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Red-Light Camera Company to Pay $20 Million Settlement to City of Chicago to Settle Fraud and Bribery Lawsuit

by Lonnie Burton

Redflex Traffic Systems, Inc., a red-light camera company located in Australia, agreed on February 3, 2017, to pay the city of Chicago $20 million to settle a "massive bribery scheme" upon which its contract with the city was built. Redflex, which admitted to its fraudulent activity, was still reeling from a separate $2 million bribery scandal which nearly brought down the company a year earlier.

City Hall manager John Bills was sentenced last year to 10 years in federal prison for his role in the Chicago scheme. He received $2,000 for each of the 384 red-light camera installed in the city, in addition to lavish vacations, condominiums, and a Mercedes. Former Redflex CEO Karen Finley, along with a company consultant who acted as the "bagman," were sentenced to shorter federal terms after they testified against Bills at his trial.

Chicago has since replaced Redflex with another vendor. The company later fired its top six executives, and now authorities are launching similar bribery investigations in other U.S. cities, too. Australian regulators are said to be investigating Redflex's activities in that country as well.

Chicago's lawsuit detailed the extent and nature of the scandal orchestrated by Bills and Redflex representatives. In exchange for the bribes and other perks, Bills coached Redflex on how to beat out competitors, orchestrated key votes at City Hall, manipulated field tests and covered up other problems with Redflex's camera systems. The lawsuit alleged that the scandal defrauded taxpayers with unfair enforcement practices that tagged thousands of drivers with unexplained tickets at malfunctioning red-light cameras. Ultimately, only about 200 drivers had tickets refunded. In total, the red-light camera system has raised more than $600 million in fines.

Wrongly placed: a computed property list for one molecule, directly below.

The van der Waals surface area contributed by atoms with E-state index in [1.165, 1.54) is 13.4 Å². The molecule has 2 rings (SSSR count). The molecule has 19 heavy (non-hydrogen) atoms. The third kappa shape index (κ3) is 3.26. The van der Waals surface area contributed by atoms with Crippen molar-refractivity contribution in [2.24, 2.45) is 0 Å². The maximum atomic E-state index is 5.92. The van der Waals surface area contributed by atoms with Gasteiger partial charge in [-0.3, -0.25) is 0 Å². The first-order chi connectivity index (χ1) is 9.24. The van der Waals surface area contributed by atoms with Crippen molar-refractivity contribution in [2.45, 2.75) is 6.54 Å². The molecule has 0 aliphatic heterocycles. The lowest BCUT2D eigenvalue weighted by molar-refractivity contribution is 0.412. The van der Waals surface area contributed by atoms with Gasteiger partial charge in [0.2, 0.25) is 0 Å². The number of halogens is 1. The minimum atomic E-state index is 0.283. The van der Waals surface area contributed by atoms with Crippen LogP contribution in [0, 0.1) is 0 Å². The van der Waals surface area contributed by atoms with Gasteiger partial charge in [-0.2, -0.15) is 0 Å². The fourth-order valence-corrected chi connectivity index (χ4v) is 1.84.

In a statement following announcement of the settlement, Redflex said it remains financially stable despite the $20 million hit, citing more than "150 existing contracts in communities across America." Redflex has also been convicted of charges in Ohio, and its stock price has plummeted to 21 cents a share from a peak of almost $4 a share.

Redflex earned more than $120 million from the Chicago contract, which it collected a percentage each time a driver was ticketed.

Chicago Mayor Rahm Emmanuel shut down many of the red-light cameras during his 2016 re-election campaign, and promised to improve oversight of a system that a Chicago Tribune investigation found issued tickets even when drivers passed through yellow lights. Emmanuel has since played down the significance of the newspaper's findings.

The settlement calls for Redflex to pay half of the settlement by the end of 2017, after which it has until 2023 to pay the remainder. "Today marks a new beginning for Redflex," said Mark Finn, the company's new president and CEO. "We are well-positioned for this new day." See: City of Chicago v. Redflex Traffic Systems, Inc., U.S.D.C. (N.D. Ill.), Case No. 15-cv-08271.

Source: Chicago Tribune

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Related legal case

City of Chicago v. Redflex Traffic Systems, Inc.